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Thread: Anal Gland Problem- Vet Suggestions Needed

  1. #1

    Post Anal Gland Problem- Vet Suggestions Needed

    Anal Gland Problem- Vet Suggestions Needed

    I have a Maltese and Jack Russell Terrier cross bred dog who is Three and half years old. Recently we visited a vet and he was getting treated for anal glands problem. It seems his right gland was infected. He was treated with antibiotics for close to 7 weeks and flushing was also done once. However when we visited vet last time we came to know his infected gland condition has not improved.

    I would like to know where I can find a good vet in Sydney where I can get a second opinion and treat him as well so that his glands are not infected. I donot want glands to be removed which may be the last option to do.

    Please suggest a good vet in Sydney. We had adopted him last September from RSPCA Yagoona in Sydney.

    Thanks and Regards
    Jack

  2. #2
    Join Date
    Jan 2012
    Location
    Geelong, Vic
    Posts
    871

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    Has the vet suggested a change in diet to help express the anal glands? Bulking out the poo with indigestible fiber like the vets all natural range can help keep them empty as my pugs were full too on just dry food to the size of peas O_o
    http://i24.photobucket.com/albums/c11/Mali_nut/K9LOGO.jpg

  3. #3

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    We were adding Psyllium Husk along with dry food. But that did not help much. We have started feeding him Science Diet W/D from today. So we will have to see if that improves . However vet mentioned to get a culture test done after 2 weeks in order to find the exact bacteria in the infection and prescribe the appropriate antibiotic. For the last 7 weeks the antibiotics that were given was without conducting the culture test.

    So from the last discussion with the vet it seems that the infection is still there and treatment would be required and this time I wanted to get a second opinion from a different vet and preferably from a vet who has more experience dealing with similar issues and then proceed with treatment.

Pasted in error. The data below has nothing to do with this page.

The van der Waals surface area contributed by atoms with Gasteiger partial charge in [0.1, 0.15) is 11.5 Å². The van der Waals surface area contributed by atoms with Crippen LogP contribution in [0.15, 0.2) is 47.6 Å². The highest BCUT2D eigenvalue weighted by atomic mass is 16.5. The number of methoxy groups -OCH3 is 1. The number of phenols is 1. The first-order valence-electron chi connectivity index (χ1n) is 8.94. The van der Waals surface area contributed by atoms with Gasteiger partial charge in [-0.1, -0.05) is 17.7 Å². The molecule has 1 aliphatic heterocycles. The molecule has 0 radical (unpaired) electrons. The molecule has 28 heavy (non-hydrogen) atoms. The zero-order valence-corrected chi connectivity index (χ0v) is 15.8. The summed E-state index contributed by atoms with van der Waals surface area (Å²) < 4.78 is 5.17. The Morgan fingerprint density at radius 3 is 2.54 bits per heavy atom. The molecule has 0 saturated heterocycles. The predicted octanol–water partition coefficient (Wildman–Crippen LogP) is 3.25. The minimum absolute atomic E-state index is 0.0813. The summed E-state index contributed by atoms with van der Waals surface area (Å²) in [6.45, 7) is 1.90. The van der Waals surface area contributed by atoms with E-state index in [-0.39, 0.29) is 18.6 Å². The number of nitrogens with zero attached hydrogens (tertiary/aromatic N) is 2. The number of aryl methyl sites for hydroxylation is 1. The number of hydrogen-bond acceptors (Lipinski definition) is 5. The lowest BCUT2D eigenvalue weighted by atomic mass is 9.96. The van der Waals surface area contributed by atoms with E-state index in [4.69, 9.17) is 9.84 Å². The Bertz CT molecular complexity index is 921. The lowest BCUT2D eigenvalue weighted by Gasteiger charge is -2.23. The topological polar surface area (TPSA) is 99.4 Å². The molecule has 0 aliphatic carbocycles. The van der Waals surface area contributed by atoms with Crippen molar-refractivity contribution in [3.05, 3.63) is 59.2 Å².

From what I understand even if the new food firms his poop and he is able to express his own glands that still would not treat the infection.

  4. #4
    Join Date
    Feb 2013
    Location
    Hunter Valley NSW
    Posts
    51

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    I would recommend a raw diet, with raw meaty bones twice a week, at least.

    I think feeding the pysllium with the dry food is exacerbating the problem as it is all very "dry". I think he needs more moisture to be able to move his bowels more easily. The bones in his diet will also give his digestive system a workout and massage the glands as they come out.

    Did the vet explain why expressing the glands will not treat the infection? That doesn't make any sense at all to me.

    Good luck

  5. #5
    Join Date
    Aug 2009
    Location
    Adelaide
    Posts
    12,581

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    RSPCA often have really good vets used to dealing with problems like these. You could phone and ask if you can book appointment with one of them. I know the RSPCA in SA offers their vet services to the public - it's part of how they help fund their shelter.

    Otherwise I've got not much idea. You could also try looking up JRT breeders if there is a JRT club in NSW / Sydney and ask them for a recommendation.

    My mum's dog ended up getting her anal glands removed because going to the vet every month to get them "expressed" was no fun for anyone. Didn't seem to affect the dog badly in any way.

    I would not leave an untreated infection for long.

  6. #6
    Join Date
    Aug 2009
    Location
    Adelaide
    Posts
    12,581

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    OP has not been back since april. Closing thread to prevent spam.

    Infections, especially internal ones, are best treated with vet supervision.

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